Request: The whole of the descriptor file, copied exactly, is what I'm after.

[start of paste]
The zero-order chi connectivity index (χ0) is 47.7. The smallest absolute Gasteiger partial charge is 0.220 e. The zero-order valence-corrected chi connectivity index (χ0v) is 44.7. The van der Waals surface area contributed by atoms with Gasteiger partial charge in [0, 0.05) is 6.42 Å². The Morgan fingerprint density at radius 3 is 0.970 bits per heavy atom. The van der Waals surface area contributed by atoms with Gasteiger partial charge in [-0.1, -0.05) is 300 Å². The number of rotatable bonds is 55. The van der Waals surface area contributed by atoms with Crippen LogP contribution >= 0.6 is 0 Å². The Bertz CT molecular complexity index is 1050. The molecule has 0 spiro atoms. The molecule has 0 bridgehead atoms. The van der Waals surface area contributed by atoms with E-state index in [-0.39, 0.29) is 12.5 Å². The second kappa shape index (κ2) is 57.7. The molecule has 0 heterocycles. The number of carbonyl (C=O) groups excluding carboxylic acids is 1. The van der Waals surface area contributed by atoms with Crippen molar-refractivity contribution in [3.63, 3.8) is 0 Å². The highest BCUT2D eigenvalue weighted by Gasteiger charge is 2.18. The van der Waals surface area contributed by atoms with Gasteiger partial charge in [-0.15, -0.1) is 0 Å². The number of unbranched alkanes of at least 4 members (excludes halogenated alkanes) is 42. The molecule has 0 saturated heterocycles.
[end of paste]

The zero-order chi connectivity index (χ0) is 47.7. The smallest absolute Gasteiger partial charge is 0.220 e. The zero-order valence-corrected chi connectivity index (χ0v) is 44.7. The van der Waals surface area contributed by atoms with Gasteiger partial charge in [0, 0.05) is 6.42 Å². The Morgan fingerprint density at radius 3 is 0.970 bits per heavy atom. The van der Waals surface area contributed by atoms with Gasteiger partial charge in [-0.1, -0.05) is 300 Å². The number of rotatable bonds is 55. The van der Waals surface area contributed by atoms with Crippen LogP contribution >= 0.6 is 0 Å². The Bertz CT molecular complexity index is 1050. The molecule has 0 spiro atoms. The molecule has 0 bridgehead atoms. The van der Waals surface area contributed by atoms with E-state index in [-0.39, 0.29) is 12.5 Å². The second kappa shape index (κ2) is 57.7. The molecule has 0 heterocycles. The number of carbonyl (C=O) groups excluding carboxylic acids is 1. The van der Waals surface area contributed by atoms with Crippen molar-refractivity contribution in [3.63, 3.8) is 0 Å². The highest BCUT2D eigenvalue weighted by Gasteiger charge is 2.18. The van der Waals surface area contributed by atoms with Gasteiger partial charge in [-0.15, -0.1) is 0 Å². The number of unbranched alkanes of at least 4 members (excludes halogenated alkanes) is 42. The molecule has 0 saturated heterocycles.